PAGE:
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I am trying to create a table using SQL server that creates a table of differences between the two. The tricky part about this that I haven't found in other posts is that one table is single "Account" data like below:

TABLE A      
Account  Security ID  Sec Name   Shares
-------  -----------  ---------  ------
1        Sec1         Security1  20000
1        Sec2         Security2  50000
1        Sec3         Security3  10000
1        Sec4         Security4  35000

and the data that I want to compare this to is a group of "Accounts" (3 in this example):

TABLE B        
Parent_acct  Account  Security ID  Sec Name   Shares
-----------  -------  -----------  ---------  ------
Clone        200      Sec1         Security1  15000
Clone        200      Sec3         Security3  22000
Clone        200      Sec4         Security4  8000
Clone        300      Sec1         Security1  11000
Clone        300      Sec3         Security3  8500
Clone        300      Sec4         Security4  11200
Clone        400      Sec1         Security1  16000
Clone        400      Sec2         Security2  7800
Clone        400      Sec3         Security3  3500

I need some sql to locate security ID's included in Table A that are missing from Table B for each account

For instance, given the two tables above, I would expect the output below that tells me the security that is missing and what account it is missing from.

Hopefully, that makes sense.

I have used a cursor query to generate the data I need, however, I’m trying to create something that I can easily apply to Crystal Reports and a cursor query is not useful for that.

Thanks in advance for taking a look at this.

Account   Security ID  Sec Name
(From B)  (From A)     (From A)
-------   -----------  ---------
200       Sec2         Security2
300       Sec2         Security2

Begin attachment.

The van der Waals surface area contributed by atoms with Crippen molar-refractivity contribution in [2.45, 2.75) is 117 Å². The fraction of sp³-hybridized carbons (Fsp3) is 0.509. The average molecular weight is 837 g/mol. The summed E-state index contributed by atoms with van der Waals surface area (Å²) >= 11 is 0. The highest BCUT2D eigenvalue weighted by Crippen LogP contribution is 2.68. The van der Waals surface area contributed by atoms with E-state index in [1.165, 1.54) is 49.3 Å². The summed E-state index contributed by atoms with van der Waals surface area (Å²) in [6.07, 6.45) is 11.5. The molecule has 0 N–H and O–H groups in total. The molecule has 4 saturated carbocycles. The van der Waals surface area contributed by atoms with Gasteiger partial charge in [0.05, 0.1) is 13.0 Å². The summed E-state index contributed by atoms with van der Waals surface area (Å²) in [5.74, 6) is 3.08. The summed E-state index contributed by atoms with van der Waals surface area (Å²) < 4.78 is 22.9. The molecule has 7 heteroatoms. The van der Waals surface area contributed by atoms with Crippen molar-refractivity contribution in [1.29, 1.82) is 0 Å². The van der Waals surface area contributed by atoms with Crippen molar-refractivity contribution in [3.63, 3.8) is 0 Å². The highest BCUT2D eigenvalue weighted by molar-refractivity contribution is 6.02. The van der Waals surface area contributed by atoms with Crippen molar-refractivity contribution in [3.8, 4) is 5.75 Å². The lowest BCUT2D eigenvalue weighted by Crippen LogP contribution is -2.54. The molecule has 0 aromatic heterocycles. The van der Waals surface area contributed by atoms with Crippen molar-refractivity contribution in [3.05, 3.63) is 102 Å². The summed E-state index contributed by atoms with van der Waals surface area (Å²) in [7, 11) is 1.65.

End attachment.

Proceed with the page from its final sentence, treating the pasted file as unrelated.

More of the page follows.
400       Sec4         Security4

My query so far:

select * FROM
(SELECT * from 
(select p.acct_cd, s.ext_sec_id, s.sec_name, p.qty_sod
from csm_Security s, cs_position p
where s.sec_id = p.sec_id
and p.acct_cd = '329'
and s.sec_typ_cd in ('COM','FSTK','ADR')) A
cross join 
(select distinct child_acct_cd
cs_fund_config fc
where fc.parent_acct_cd IN ('clone_as')) B) AAccounts,
(select fc.child_acct_cd, s.ext_sec_id, s.sec_name, p.qty_sod
from csm_Security s, cs_position p, cs_fund_config fc
where s.sec_id = p.sec_id
and fc.child_acct_cd = p.acct_cd
and fc.parent_acct_cd IN ('clone_as')
and s.sec_typ_cd in ('COM','FSTK','ADR')) BAccounts
where AAccounts.ext_sec_id *= BAccounts.ext_sec_id
and AAccounts.child_acct_cd *= BAccounts.child_acct_cd
share|improve this question
In your sample data, Table A has all its accounts set to 1. Is that an error? looks like those should be 200 or 300 or 400. BTW, please try my answer. –  daniloquio Apr 19 '12 at 16:28
It's not an error. I guess that you could say that it is sort of a model account. Comparing the positions in account 1 accross the positions from the three accounts in Table B. –  Brad H Apr 19 '12 at 17:51
I get it now; I did a bad assumption so I deleted my answer. –  daniloquio Apr 19 '12 at 19:00

2 Answers 2